And then Kae had stepped in before things could carry themselves any further. Kae the peacemaker, always pulling him back from the edge of nasty things, demanding that he keep a cool head. Which was good, and he was grateful for it, but now his hand was throbbing and his temper was high. What he wanted was a dozen drinks and a pretty thing to take home, and to get away from the disgusted twist of Leila’s mouth. She didn’t understand, but she never had to. No one had ever showed her just what they were capable of, and stories didn’t do them justice.
His temper was still flaming and he was talking himself into a foul mood when he stopped, caught sight of a turning face thrown into sharp relief by the lights, beautiful and strange. He stepped forward, letting himself be distracted—wanting it, close to needing—and the face turned again, eyes locking with his, features delicate and straddling the line between clearly male and clearly female in a way that could only be described as delightful.
“I’m in need of a diversion,” Lochlan said, sliding up and against, close enough to touch though he wasn’t going that far, not quite yet. He smiled, half rueful and half cunning, making a joke out of it without any attempt to disguise the want in his gaze. “I’m after myself. I’ll never get away if I can’t distract me.”
The pretty creature tipped their head back and laughed—shoulder-length hair dyed a deep purple, eyes dark with khol, body swathed in flowing gauze and curving sweetly against his. The barest brush of full, darkly-stained lips against his jaw and Leila was forgotten, and it was as though there was no Protectorate and never had been.
“And you need my help, sweetheart?” his new companion murmured. “Tell you what: buy me a drink. And then we’ll see what kind of merry chase I can lead you on.”
* * *
Lochlan backed through the hatch with his hands still occupied, moving over angles and curves and edging under cloth so light it almost wasn’t there. He tripped, stumbled, managed not to fall as his back hit the bulkhead and he started to laugh.
His companion arched against him and leaned in to stop the laughter with another kiss, hands doing some of their own exploring. “So maybe you’re more focused than we thought.” The words were hot and soft against Lochlan’s ear. “I hear things about you. Let’s see.”
Lochlan grinned and reached between them, still pleasantly unsure of what he might or might not find—found hard flesh and palmed it roughly, and the person—the boy, at least in one sense—parted their lips and moaned.
You didn’t argue with a gift like this. Not when there wasn’t anything in the universe to argue about. He’d abandoned Leila and Kae in the bar, some distant and more responsible part of him knew. No guilt came with the realization, just distant acknowledgment and, if anything, satisfaction that they were used to it and would forgive him in the morning. If Leila wanted to call him a child, then he’d more than live up to her expectations.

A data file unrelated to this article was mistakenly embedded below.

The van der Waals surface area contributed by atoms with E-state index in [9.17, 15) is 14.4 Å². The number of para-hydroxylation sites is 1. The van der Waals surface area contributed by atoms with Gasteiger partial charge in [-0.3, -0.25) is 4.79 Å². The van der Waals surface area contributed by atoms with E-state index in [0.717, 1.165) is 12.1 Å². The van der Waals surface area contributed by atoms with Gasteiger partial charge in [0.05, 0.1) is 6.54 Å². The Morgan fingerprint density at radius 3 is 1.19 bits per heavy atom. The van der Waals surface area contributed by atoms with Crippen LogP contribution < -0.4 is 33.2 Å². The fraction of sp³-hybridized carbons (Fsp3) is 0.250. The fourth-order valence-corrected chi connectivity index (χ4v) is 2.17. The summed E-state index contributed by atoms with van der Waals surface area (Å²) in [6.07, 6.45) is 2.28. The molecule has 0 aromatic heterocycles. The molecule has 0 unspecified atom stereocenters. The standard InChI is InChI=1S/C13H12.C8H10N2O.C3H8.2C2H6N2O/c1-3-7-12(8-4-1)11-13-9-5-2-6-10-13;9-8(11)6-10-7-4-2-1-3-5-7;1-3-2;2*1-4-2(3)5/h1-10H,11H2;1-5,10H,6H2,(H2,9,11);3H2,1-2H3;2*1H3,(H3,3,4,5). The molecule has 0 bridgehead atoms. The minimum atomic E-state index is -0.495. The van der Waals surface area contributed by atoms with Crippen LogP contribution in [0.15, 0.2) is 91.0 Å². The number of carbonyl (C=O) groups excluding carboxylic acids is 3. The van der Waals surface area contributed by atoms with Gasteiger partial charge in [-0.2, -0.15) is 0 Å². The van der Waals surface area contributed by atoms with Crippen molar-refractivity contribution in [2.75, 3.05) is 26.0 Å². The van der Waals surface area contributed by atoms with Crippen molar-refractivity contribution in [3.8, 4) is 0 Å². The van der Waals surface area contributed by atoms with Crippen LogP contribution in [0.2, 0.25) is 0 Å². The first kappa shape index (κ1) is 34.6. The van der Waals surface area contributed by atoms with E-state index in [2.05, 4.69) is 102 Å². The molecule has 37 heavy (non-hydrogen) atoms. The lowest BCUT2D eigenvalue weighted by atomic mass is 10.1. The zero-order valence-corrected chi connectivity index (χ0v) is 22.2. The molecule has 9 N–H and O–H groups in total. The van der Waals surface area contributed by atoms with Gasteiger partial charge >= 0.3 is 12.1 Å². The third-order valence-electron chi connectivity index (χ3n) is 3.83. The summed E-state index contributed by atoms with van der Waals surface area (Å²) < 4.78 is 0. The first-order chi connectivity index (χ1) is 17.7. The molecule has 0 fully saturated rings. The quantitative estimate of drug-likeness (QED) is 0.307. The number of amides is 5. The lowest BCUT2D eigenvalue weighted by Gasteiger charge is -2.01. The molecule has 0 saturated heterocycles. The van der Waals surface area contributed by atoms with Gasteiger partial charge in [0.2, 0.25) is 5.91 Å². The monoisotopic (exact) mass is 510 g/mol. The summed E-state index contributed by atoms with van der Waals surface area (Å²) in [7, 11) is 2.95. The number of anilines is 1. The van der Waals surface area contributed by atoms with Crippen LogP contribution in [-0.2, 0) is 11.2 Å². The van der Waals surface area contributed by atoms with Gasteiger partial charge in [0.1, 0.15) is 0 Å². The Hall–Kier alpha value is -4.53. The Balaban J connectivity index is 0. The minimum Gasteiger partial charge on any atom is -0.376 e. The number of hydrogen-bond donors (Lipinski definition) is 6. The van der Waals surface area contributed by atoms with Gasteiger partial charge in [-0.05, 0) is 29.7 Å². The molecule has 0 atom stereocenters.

“We gonna do this here?” asked the boy, one eyebrow arched wickedly. “Or are you gonna show me my other options?”
And Lochlan laughed again and pushed away from the wall, pushing and pulling his new friend with him as they stumbled through the narrow entryway and into the main room.
His berth on the homeship had never been large since he’d first left Ying’s home and claimed a stead of his own. Never large but he kept moving, stricken by an odd inability to stay in the same place for more than a few months at a time, a feature that was intrinsic to the Bideshi but which seemed unusually strong in him. But wherever he went, the berth was always small, always cluttered, a mirror image of Volya in many ways. The central room was dominated by an enormous plush sofa piled with cushions of all colors and patterns and strewn here and there with loose items of clothing. The steel flooring was covered by a threadbare rug, a complex design from the master weavers of Jantabar, spirals within spirals and lines that somehow never began and never ended but turned and turned until one grew dizzy with following them. A small and messy kitchenette lined one sloping wall. A broad table before the sofa was covered with glasses and bottles and old books, half burned candles, bundles of white sage and sandalwood. The lights were low and one or two flickered faintly.
“Fire your maid, sweetheart,” murmured Lochlan’s companion, and chuckled.
“I keep her too busy.” Lochlan was walking them backward again, back toward the low doorway that led to his tiny bedroom. “I can show you how. It’s really quite something.” He ducked his head for another kiss, slow and wet, and lips that parted against his tasted delightfully of alcohol and clove smoke. Long fingers slid over the coils of Lochlan’s hair.
Somehow they had turned and switched positions, rotating around and caught in each other’s spin, and the backs of Lochlan’s legs hit the bed, nothing more than a mattress on a low platform. He let himself drop down onto the bed in a controlled tumble, pulling the lithe body with him, kissing them again as they went. The bedroom glowed as they moved, sensing their presence, and the boy pushed up over him, straddling Lochlan’s hips as the rest of the cloth that wrapped him began to come unwound. Lochlan’s hands framed skin the rich color of old-growth wood from the Klashorg jungles.
“You’re beautiful,” he whispered.
The boy grinned, teeth gleaming in the dimness. “You’re all talk.” He reached up, closed a hand over Lochlan’s wrist and placed it back between them, rolling his hips down against it. “Let’s have some action now.”
So they had it, and it was hard and fast and very good. And afterward with the nameless boy damp and breathing deep at his side, Lochlan lifted his hand into the soft light and saw that the cut on his finger had opened up again, and the boy’s perfect shoulder was lightly smeared with blood.